|Posted by jargononline on November 22, 2014 at 10:55 AM|
By Matt Rooney
I didn’t know what to think when I left the IMAX showing of Christopher Nolan’s “Interstellar.” I don’t think anyone did. That being said, the general consensus from the audience and myself was that though it may not be his best movie, it is his ultimate ode to filmmaking.
It will mostly have the impact that “2001: A Space Odyssey” did. No one will really get it or even truly love it at first (Roger Ebert mentioned how people walked out of “2001” when it first came out) but soon it will become a true science-fiction classic and may even be one of the best of the genre.
“Interstellar” is set in a future where the citizens of Earth live in a perpetual Dust Bowl where food is horrifically scarce and farming is forced to be the primary job. There is no use for technological advancement and survival is the only goal.
This version of the future even subscribes to the idea that America—or anyone else¬¬— never landed on the moon. NASA has become an underground organization and the notion of space exploration is merely a fairy tale.
That is until NASA recruits Cooper (Matthew McConaughey), a former NASA pilot, to travel through a wormhole near Saturn that leads to another galaxy to try and find a new sustainable planet for humans. After reluctantly saying goodbye to his family he embarks on an intergalactic adventure of the likes we’ve never seen.
Now, I know that seems farfetched and some of you are going “You don’t know me! You don’t know what I seen!” Though that is technically true, I personally thought I’d seen everything after last year’s “Gravity.”
I will admit I liked that movie better, but the visuals in this movie are undoubtedly staggering. The appearance of the wormhole or the black hole gargantuan will literally lock your jaw in a downward motion.
Not only do they look beautiful on an artistic level, but also the way they are shot proves Nolan has evolved as a filmmaker. That seems impossible given he is already a perfect specimen of the craft. He and cinematographer Hoyte van Hoytema knew it was best to put the focus of shots into corners and looking outside of the interior of the spaceship.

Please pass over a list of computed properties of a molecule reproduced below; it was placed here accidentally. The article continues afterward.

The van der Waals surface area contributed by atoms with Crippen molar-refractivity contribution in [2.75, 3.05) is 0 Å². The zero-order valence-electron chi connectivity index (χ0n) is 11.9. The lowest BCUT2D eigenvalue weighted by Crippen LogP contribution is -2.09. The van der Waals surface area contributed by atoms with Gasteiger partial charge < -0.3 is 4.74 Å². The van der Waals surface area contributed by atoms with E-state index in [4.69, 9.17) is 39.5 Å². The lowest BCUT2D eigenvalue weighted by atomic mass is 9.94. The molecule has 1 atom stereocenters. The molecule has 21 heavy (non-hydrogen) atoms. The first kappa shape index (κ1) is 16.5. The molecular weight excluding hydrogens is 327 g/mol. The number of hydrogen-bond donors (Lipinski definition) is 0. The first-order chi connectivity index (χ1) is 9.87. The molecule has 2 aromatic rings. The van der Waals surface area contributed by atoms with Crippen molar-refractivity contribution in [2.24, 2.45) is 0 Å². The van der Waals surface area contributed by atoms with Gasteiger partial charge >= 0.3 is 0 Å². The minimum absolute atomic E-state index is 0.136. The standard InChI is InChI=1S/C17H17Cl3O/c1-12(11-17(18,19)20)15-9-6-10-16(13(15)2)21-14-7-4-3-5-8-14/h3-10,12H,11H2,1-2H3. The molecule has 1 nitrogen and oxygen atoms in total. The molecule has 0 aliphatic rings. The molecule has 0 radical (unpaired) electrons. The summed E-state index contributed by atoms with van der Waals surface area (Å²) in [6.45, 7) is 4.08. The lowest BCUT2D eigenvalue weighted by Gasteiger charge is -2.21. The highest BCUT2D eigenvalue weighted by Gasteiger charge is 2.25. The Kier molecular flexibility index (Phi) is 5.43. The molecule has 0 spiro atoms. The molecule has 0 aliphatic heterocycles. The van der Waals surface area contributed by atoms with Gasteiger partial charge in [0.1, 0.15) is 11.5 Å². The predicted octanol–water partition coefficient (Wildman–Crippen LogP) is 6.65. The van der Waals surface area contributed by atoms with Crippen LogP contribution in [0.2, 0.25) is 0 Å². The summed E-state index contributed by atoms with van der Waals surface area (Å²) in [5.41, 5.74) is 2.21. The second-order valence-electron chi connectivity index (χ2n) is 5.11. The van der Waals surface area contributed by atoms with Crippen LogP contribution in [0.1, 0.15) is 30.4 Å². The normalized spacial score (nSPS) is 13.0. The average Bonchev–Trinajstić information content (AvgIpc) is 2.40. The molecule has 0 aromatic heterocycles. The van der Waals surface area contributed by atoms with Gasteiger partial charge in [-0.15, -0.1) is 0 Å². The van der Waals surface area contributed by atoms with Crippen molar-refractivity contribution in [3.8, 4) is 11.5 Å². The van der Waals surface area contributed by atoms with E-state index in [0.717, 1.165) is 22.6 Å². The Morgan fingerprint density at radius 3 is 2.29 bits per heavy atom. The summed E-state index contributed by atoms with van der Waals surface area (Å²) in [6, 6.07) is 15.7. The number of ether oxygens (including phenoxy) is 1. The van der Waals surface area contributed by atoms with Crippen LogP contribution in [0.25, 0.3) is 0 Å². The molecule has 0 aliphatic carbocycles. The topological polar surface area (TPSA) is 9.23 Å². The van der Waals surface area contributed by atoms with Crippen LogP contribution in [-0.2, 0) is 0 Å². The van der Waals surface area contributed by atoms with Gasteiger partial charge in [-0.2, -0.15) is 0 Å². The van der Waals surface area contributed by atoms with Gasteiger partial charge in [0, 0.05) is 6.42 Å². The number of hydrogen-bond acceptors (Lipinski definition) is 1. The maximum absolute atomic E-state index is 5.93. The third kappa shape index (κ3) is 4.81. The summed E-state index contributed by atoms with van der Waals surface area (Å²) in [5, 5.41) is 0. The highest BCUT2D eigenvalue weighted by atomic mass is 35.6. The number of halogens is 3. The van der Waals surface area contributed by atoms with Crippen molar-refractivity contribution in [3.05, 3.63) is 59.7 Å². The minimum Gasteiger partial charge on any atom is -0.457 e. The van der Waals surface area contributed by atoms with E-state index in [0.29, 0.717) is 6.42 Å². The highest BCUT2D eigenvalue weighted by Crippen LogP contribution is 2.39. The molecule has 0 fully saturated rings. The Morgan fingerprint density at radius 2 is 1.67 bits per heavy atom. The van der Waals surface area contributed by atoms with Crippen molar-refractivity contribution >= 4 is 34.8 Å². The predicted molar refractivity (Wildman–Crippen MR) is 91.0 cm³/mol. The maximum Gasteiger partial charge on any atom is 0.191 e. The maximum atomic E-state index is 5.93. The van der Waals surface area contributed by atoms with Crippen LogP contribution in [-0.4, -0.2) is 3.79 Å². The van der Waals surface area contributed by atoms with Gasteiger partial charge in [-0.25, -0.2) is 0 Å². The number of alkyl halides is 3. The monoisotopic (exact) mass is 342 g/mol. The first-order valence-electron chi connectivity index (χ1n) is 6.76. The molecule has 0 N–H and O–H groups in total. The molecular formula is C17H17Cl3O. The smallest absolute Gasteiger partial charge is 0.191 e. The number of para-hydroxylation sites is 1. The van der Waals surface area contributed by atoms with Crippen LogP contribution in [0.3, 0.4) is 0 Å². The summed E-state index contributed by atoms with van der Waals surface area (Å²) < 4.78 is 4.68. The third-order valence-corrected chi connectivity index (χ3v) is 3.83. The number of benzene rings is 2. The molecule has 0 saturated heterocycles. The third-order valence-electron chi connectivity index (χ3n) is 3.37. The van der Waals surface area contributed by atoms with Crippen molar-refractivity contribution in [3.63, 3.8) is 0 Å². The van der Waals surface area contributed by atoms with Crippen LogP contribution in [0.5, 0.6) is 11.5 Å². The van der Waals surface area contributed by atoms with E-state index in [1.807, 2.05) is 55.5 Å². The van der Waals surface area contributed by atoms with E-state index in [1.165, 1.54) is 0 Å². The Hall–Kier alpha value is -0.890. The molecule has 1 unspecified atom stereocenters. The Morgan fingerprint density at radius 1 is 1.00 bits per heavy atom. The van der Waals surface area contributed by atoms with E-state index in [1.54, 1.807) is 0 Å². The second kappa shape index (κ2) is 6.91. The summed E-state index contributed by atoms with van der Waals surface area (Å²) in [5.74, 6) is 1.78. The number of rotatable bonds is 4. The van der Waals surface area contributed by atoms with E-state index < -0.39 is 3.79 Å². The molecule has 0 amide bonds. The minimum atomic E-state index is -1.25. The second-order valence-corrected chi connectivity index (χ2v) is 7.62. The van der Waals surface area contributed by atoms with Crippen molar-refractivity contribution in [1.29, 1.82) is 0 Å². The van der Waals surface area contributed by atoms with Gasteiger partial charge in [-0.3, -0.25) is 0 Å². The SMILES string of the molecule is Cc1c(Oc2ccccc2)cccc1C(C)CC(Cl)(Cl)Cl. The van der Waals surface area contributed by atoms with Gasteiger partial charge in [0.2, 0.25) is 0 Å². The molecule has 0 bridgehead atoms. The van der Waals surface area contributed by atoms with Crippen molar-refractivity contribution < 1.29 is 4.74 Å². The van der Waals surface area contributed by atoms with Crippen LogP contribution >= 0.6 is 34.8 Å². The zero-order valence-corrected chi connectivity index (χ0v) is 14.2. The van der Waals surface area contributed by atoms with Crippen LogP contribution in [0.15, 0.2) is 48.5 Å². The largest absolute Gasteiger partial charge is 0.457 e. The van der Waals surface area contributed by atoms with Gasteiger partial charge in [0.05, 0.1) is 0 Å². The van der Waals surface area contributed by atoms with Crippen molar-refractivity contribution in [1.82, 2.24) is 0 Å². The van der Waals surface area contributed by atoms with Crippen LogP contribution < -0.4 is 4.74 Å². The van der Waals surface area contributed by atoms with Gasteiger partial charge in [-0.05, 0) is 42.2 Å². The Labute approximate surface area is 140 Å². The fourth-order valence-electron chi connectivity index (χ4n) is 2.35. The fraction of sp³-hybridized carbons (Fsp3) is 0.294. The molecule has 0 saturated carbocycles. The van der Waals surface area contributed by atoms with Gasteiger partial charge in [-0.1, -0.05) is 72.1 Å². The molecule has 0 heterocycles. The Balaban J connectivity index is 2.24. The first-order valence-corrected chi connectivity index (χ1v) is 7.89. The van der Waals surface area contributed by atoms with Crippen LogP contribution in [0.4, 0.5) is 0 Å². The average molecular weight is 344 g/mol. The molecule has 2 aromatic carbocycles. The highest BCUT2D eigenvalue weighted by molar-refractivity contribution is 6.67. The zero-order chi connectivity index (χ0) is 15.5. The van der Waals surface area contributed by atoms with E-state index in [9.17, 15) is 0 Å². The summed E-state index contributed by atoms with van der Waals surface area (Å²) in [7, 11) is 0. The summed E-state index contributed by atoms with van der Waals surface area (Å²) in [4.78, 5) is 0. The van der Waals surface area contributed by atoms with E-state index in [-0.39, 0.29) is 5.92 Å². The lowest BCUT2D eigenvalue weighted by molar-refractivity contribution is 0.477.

This requires the eye to travel and see things from an explorer’s perspective. If the story doesn’t do it, the visuals endorse and require the audience to watch and believe in the majesty of space. When you walk out of the building it will be impossible to not look up into the stars and dream of what it all really looks like. You may also have an existential crisis.
“Interstellar” rings more like Spielberg than Kubrick. It puts real people against astronomical odds but with a message that hinges on humanity. It’s a family movie with smarts. People will try to come up with theories like with “Inception” and will be angry that they can’t. That is what will turn them off of it. “Interstellar” has a very simple, structured, emotional story at its core with tremendous scientific detail and awe-inspiring visuals to flesh it out.
Some may say it lacks heart, but anyone who does is not watching. I almost cried several times, the most notable being when Cooper and his team member Brand (Anne Hathaway), go through a rift in space time and accidently waste 23 years of Earth time and only three hours of their own. Cooper breaks down as he watches years of backlogged footage and watches his kids grow up, having missed it all. Oh god, I’ve got myself going again.
As long as you stay focused and don’t try to logically understand the science of it all (you can’t and won’t), you will realize Nolan’s ultimate point is that the real key to survival is imagination and innovation and that is fueled by love. Just like Cooper, you may get lost along the way but in the end, you’ll figure it out and find your way home.
Categories: Reviews! Reviews!: Movies